Unknown Speaker 57:18
like

Kathleen Shannon 57:19
it's fine it's fine but you know i'm on the other end like really crafting this type biography on our images and so i had to ask you i said hey would i be stepping on your toes if i redesign this nearly girl no go for it i just need the branding to be a little deeper i just need one more like hierarchy of typographic t i was like i gotcha but i kind of had a different vision in my head and i just want to make sure i wasn't stepping on your toes so again that's another example of where you know even you and i are roles as creative directors overlaps a little bit and i had to make sure that i wasn't crossing boundaries of what is acceptable acceptable for me to be designing and really what you already had in the can so yeah and i think for us there's going to be a little bit of redundancies there or you know one of us working on something only to have it redone by the other person and i i want to point out though that i don't think that that is inefficient i think what it does is it allows both of us to get in the trenches and kind of noodle on something together because then it is so like really collaborative and liz and i do this even within braid all the time where we will ping pong and design back and forth until we get it to where we want it and i i haven't had that relationship with very many people ever like i have home buddy i know we can be ping pong so anyway that was just another interesting roles area where i said okay you know i know that you design and develop but can i tweak this a little bit or can i change the typography a little bit so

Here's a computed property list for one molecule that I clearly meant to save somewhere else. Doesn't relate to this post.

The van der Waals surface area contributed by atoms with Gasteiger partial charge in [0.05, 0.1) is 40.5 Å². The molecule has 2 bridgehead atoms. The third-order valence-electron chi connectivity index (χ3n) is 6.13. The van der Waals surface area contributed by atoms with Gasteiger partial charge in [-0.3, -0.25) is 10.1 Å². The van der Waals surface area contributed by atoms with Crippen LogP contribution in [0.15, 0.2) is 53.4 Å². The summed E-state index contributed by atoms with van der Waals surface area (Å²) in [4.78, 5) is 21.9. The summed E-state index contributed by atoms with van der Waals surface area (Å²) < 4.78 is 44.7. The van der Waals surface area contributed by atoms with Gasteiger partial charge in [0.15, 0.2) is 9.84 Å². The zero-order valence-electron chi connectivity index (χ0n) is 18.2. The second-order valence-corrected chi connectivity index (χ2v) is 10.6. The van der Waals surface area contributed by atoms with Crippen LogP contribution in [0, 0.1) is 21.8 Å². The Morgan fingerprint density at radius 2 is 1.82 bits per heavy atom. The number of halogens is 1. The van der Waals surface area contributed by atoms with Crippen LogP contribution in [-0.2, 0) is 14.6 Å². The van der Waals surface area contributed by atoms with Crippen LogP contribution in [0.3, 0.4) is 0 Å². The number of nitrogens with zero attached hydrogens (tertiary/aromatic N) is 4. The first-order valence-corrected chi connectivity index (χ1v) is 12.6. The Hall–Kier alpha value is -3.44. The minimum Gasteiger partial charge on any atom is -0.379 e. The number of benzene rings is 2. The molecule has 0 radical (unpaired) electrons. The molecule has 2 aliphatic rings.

Emily Thompson 58:51
well and i thought i also want to like throw another layer on this too because like i also didn't care

Unknown Speaker 58:58
know exactly and i know that

Emily Thompson 59:01
well and honestly like i did it so that's been another like one of our like little things on the to do list is sales pages because it was a sales page layout and and like the whole time i'm choosing this other font i think david was even the room in the room i was like kathleen's gonna hate this shit but still i needed to get something up because my thought was if i can get this started and if i can get this began and kathlyn can have a beginning place i knew you were going to come into this exact and absolutely want to change it

Kathleen Shannon 59:34
like maybe you did that font just i would get it done you're like this little setup filing

Emily Thompson 59:39
no i could have done a worse one i definitely i thought about it but i thought it was no i know i know it really wasn't bad i like the font i will use it for something else someday but but it definitely was one of those things where you know as creatives and by god we work with them all the time as creatives you can get really stuck into what it is that you do, and think that no one else can do it better, or as good or anywhere near you. And like, I think one of the things that allows us to work really well is that we do know how to ping pong. Like, neither of our egos are that large yet that, that, like, I'm not gonna get offended if you want to, you know, go tweak something. I know, here's a caveat. Except for that time that what calf?

Unknown Speaker 1:00:31
No,

Kathleen Shannon 1:00:32